Insect-oriented experimental kitchen

15 Oct 2015
2 min read
A London-based experimental kitchen is challenging conventions of food with an insect-oriented culinary adventure that introduces diners to the delights of Mexican critters.

Sordid yet scrumptious, the Mexico by Kitchen Theory experience is crawling with new tastes and textures that bring the excitement of entomophagy to the UK capital.

Inspired by a newfound interest in entomophagy combined with a love of Mexican fare, Kitchen Theory founder chef and gastronaut Jozef Youssefbegan toying with the idea of raising awareness of edible insects. As well as seeing insects as a high-end restaurant trend, Youssef was infatuated with the idea of entomophagy as a sustainable and eco-friendly solution to global malnutrition and hunger. When just days later the UNFood and Agriculture Organisation released a high profilenew report arguing that diets should include more insects, Youssefwas categorically convinced.

Together with Oxford University’s Crossmodal Research Laboratory ProfessorCharles Spence, as well as the Mexican Embassy and Mexican Ambassador H.E. Diego Gomez Pickering, Youssef got to work, developing a scuttling new menu featuring a handful of the UNs 1,900 insect species that have been officially identified as human food.

The result is a brand new Mexico by Kitchen Theory experience curated to dispel the myths that Mexican food is all about meat, chillies and guacamole. In fact, Mexico is one of the most mega-diverse countries on the planet. Mexico by Kitchen Theory is a celebration of this culinary colour and aims to help Londoners fathom the thrill of the country’s flavours.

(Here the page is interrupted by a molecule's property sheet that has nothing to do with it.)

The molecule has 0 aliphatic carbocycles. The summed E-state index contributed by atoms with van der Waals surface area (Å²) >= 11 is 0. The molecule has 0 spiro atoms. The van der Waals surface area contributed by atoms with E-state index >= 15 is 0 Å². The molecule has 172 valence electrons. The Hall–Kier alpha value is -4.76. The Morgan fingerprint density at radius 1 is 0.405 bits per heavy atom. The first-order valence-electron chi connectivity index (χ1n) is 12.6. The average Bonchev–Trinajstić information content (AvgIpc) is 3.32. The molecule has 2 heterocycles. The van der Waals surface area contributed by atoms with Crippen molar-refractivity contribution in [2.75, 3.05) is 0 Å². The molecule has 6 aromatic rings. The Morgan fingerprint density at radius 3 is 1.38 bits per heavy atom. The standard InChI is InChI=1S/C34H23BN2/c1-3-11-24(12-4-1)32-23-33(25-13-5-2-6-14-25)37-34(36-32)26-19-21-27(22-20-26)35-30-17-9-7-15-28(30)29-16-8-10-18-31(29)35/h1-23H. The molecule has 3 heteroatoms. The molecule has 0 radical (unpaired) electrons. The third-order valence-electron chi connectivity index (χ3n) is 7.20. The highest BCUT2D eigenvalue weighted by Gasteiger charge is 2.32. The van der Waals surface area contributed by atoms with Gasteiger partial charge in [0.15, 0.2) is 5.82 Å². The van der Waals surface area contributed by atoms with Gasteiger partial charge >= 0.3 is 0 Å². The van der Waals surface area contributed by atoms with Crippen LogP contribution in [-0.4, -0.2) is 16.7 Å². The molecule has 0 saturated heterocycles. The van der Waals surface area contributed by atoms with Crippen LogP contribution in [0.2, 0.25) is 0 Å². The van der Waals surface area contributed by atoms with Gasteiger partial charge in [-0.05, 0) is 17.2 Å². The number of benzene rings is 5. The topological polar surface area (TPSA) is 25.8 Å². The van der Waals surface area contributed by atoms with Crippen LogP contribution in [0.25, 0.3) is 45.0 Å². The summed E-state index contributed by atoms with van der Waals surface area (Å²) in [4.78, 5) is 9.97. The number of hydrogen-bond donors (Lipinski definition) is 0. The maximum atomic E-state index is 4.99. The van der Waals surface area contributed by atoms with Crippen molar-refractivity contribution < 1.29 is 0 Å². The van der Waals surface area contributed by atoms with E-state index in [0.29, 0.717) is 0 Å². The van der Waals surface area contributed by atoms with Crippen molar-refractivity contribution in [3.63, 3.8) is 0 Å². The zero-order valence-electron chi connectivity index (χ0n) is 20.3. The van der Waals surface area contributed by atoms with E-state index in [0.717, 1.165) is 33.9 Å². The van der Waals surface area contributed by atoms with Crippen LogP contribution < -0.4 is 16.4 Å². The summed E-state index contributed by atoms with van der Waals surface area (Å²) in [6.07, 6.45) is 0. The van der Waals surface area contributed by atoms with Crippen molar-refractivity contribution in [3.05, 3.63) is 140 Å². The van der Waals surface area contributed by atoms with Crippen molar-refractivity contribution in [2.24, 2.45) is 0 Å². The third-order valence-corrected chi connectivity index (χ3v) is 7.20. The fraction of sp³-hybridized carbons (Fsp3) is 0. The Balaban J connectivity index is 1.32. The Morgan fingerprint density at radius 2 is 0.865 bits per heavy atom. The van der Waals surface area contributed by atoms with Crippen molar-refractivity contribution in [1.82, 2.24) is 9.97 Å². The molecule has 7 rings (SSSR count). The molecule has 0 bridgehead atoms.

“What we have in store for our guests isa refined modernist interpretation of Mexican ingredients and gastronomy. We want to enlighten our guests as to what modern day Mexico signifies; its cuisine, art and the rich cultural culinary history,” says Youssef.

While Kitchen Theory does bring a luxurious approach to the art of eating insects Youssefis quick to stress that it’s not all about the novelty. Insects are packed full or nutrients, protein, fat and mineral content and are considered a hugely valuable source of nutrition for malnourishment. Insects are also incredibly efficient at converting feed into edible meat, with crickets requiring 12 times less feed than cattle to produce the same amount of protein. Thus insect rearing slashes greenhouse gas and ammonia emissions, as well as the demand for land and water.

Don’t expect the confronting insect kebabs and deep fried critters seen on South East Asian streets. Mexico by Kitchen Theory has been created to help the Western world understand just how environmentally beneficial, and tantalisingly delicious, entomophagy can be. Our chefs will be using insects to subtly enhance dishes in a way that’s easy on the eye yet seriously appealing to the taste buds, explains Youssef.

Following in the footsteps of entomophagy trailblazers such as D.O.M’s Alex Atala and Noma’s Rene Redzepi, Youssef has now launched the concept and will be welcoming diners every week from October onwards. The themed experiences have already received rave reviews from critics, with the New Yorker describing the past Synaesthesia by Kitchen Theory as “More than a gastronomic gimmick, these meals illuminate a key truth about the mind: the senses do not work in isolation but in concert.”

The Mexico dinners series will run every weekend until the end of December.

7 course dinner tasting menu is £65

3 course lunch tasting menu is £32

To find out more about the Kitchen Theory Mexico experience and make a reservation, go